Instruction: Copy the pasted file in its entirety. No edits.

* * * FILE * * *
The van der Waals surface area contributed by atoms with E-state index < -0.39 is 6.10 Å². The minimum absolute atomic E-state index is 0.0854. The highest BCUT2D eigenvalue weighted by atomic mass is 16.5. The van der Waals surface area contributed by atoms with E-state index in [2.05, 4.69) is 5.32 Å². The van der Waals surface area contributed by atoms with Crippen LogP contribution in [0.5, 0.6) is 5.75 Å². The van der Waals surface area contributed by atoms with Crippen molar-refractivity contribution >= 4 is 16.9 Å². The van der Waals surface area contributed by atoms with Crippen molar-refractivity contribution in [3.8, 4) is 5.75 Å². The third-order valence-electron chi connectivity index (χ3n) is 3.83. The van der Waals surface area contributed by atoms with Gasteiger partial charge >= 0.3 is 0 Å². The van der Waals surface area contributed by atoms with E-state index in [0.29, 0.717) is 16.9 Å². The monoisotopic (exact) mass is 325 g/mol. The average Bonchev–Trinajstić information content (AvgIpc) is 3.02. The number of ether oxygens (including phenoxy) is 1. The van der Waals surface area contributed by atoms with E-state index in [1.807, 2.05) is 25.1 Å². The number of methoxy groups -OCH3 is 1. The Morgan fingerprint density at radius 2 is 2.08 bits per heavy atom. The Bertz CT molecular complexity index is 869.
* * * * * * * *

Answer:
The van der Waals surface area contributed by atoms with E-state index < -0.39 is 6.10 Å². The minimum absolute atomic E-state index is 0.0854. The highest BCUT2D eigenvalue weighted by atomic mass is 16.5. The van der Waals surface area contributed by atoms with E-state index in [2.05, 4.69) is 5.32 Å². The van der Waals surface area contributed by atoms with Crippen LogP contribution in [0.5, 0.6) is 5.75 Å². The van der Waals surface area contributed by atoms with Crippen molar-refractivity contribution >= 4 is 16.9 Å². The van der Waals surface area contributed by atoms with Crippen molar-refractivity contribution in [3.8, 4) is 5.75 Å². The third-order valence-electron chi connectivity index (χ3n) is 3.83. The van der Waals surface area contributed by atoms with Gasteiger partial charge >= 0.3 is 0 Å². The van der Waals surface area contributed by atoms with E-state index in [0.29, 0.717) is 16.9 Å². The monoisotopic (exact) mass is 325 g/mol. The average Bonchev–Trinajstić information content (AvgIpc) is 3.02. The number of ether oxygens (including phenoxy) is 1. The van der Waals surface area contributed by atoms with E-state index in [1.807, 2.05) is 25.1 Å². The number of methoxy groups -OCH3 is 1. The Morgan fingerprint density at radius 2 is 2.08 bits per heavy atom. The Bertz CT molecular complexity index is 869.